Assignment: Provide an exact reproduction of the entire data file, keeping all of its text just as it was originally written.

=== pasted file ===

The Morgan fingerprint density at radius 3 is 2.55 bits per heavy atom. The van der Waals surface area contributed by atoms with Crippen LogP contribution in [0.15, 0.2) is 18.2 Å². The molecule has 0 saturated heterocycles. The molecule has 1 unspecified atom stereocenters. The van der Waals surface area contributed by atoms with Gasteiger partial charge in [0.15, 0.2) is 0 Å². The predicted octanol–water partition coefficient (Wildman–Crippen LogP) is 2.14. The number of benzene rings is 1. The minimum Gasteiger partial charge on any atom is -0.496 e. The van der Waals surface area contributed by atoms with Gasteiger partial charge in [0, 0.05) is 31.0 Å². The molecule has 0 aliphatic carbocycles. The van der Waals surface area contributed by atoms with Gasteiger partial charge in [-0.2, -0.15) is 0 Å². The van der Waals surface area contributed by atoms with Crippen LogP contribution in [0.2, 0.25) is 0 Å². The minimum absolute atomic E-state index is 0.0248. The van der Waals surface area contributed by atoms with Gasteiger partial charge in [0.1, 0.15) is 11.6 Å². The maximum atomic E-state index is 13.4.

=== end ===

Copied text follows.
The Morgan fingerprint density at radius 3 is 2.55 bits per heavy atom. The van der Waals surface area contributed by atoms with Crippen LogP contribution in [0.15, 0.2) is 18.2 Å². The molecule has 0 saturated heterocycles. The molecule has 1 unspecified atom stereocenters. The van der Waals surface area contributed by atoms with Gasteiger partial charge in [0.15, 0.2) is 0 Å². The predicted octanol–water partition coefficient (Wildman–Crippen LogP) is 2.14. The number of benzene rings is 1. The minimum Gasteiger partial charge on any atom is -0.496 e. The van der Waals surface area contributed by atoms with Gasteiger partial charge in [0, 0.05) is 31.0 Å². The molecule has 0 aliphatic carbocycles. The van der Waals surface area contributed by atoms with Gasteiger partial charge in [-0.2, -0.15) is 0 Å². The van der Waals surface area contributed by atoms with Crippen LogP contribution in [0.2, 0.25) is 0 Å². The minimum absolute atomic E-state index is 0.0248. The van der Waals surface area contributed by atoms with Gasteiger partial charge in [0.1, 0.15) is 11.6 Å². The maximum atomic E-state index is 13.4.